So, we begin at my home base of 8D4 (Sparta, Michigan) where I was fortunate enough to have a close friend come along for the trip down to Indianapolis (KUMP). The weather was great at both our departure and destination, however, it was LIFR (Low Instrument Flight Rules) at most locations in between. For those that are not pilots, this means that the weather at most other airports along our route of flight had very limited visibilities. In the case of an emergency, these airports may not be available for landing. With that and since we weren't in any real hurry, I elected to push back our departure to let the fog burn off a bit along our route.
We departed about 90 minutes later than originally planned in clear blue skies, but we soon began overflying a broken fog layer just south of Grand Rapids. This slowly dissipated as we flew through northern Indiana. We did get to see an interesting phenomena related to the fog. Around Kalamazoo, we noticed a black cloud protruding above the white fog. As we flew closer to it, we could see that it was smoke or pollution sitting on top of the fog. The contrast really made for an interesting sight.
|Smoke on Top of the Fog|
After taking care of our business and grabbing some lunch, we were headed back to Sparta ahead of some weather associated with a front cutting through central Indiana. Aside from a couple of pockets of turbulence, the flight was more of the same - hazy, overcast and smooth. The fog had burned off though, so at least my passenger and I had more to look at during our return.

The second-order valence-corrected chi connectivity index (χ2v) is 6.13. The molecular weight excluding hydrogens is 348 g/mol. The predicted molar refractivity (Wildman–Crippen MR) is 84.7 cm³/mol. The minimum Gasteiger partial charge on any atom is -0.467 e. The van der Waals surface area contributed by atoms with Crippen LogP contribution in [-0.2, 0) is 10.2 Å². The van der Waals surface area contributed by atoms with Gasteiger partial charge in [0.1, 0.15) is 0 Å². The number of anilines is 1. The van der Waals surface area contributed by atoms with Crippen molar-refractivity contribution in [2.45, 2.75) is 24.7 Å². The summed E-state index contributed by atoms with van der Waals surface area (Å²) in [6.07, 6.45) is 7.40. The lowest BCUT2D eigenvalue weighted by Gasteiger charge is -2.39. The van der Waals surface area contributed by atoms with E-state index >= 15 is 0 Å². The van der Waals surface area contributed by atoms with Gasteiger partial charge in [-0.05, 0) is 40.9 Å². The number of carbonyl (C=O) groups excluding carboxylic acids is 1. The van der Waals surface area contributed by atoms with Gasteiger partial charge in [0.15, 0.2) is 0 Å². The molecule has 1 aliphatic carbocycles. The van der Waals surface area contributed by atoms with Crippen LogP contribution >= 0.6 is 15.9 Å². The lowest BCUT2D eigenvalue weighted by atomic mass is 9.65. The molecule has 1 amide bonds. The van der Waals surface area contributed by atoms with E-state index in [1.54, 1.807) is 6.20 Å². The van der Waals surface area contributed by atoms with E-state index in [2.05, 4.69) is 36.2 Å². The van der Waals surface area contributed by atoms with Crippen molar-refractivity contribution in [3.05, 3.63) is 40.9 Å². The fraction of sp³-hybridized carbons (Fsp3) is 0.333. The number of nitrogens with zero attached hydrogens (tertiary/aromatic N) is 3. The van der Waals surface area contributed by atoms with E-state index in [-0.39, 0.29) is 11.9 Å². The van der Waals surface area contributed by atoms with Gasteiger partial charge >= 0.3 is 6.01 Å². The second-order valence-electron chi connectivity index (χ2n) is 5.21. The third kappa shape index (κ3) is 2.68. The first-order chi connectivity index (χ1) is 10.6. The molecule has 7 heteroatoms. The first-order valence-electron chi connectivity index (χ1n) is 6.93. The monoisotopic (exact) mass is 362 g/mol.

That brings me to the title of this blog post (finally).....this was my first full IFR trip with the iPad2. I have been trying different mounts to use in the DA40 aircraft. Anyone familiar with this aircraft knows that lap/kneeboard space is limited. I tried a kneeboard "clip" device on a previous VFR flight. It worked okay, but I just wasn't comfortable with the clearance between the stick and the clips on the mount. For this trip, I had a Ram Mount cradle. This device has a heavy duty suction cup on one end and a cradle for the iPad2 on the other. As it turns out, it works perfectly in the DA40. The iPad2 was very easy to see and actually close enough that I was still able to use my right had to tap the screen. This means my left hand never has to leave the controls.
I have the 64GB Verizon 3G version of the iPad2. This allows me to actually pull down weather and other information via the various flying apps that I have installed. My core apps consist of ForeFlight, Jeppesen Mobile TC, Garmin Pilot-My-Cast and the Sporty's E6B Flight Computer. All of these apps performed at least as well as expected. I maintained 3G coverage for most all of the flight and I never noticed the GPS go out of service at all. In fact, I do not recall the reported accuracy going above 10 meters; staying on 5 meters most of the time. Of course, as pilots, we all know that the information on the iPad is for situational awareness only. What a great tool it is for that!
The video footage I have included below is really just to show you the iPad2 mount as I had it configured in the DA40 on this trip. As previosuly mentioned, the video is very shaky, so I've limited it to a minute or so. While the lighting doesn't allow you to see the actual data on the screen very well (if at all), you can see how it is mounted and you can even see me interact with the device (tapping) on a couple of occasions.
Well, I guess that pretty much does it for this time. I will do my best to get some more footage here in the next week or so. Thanks for reading and if you have any questions about the iPad2, the apps, the mount or any general flying questions, please do not hesitate to comment.
More from the air soon...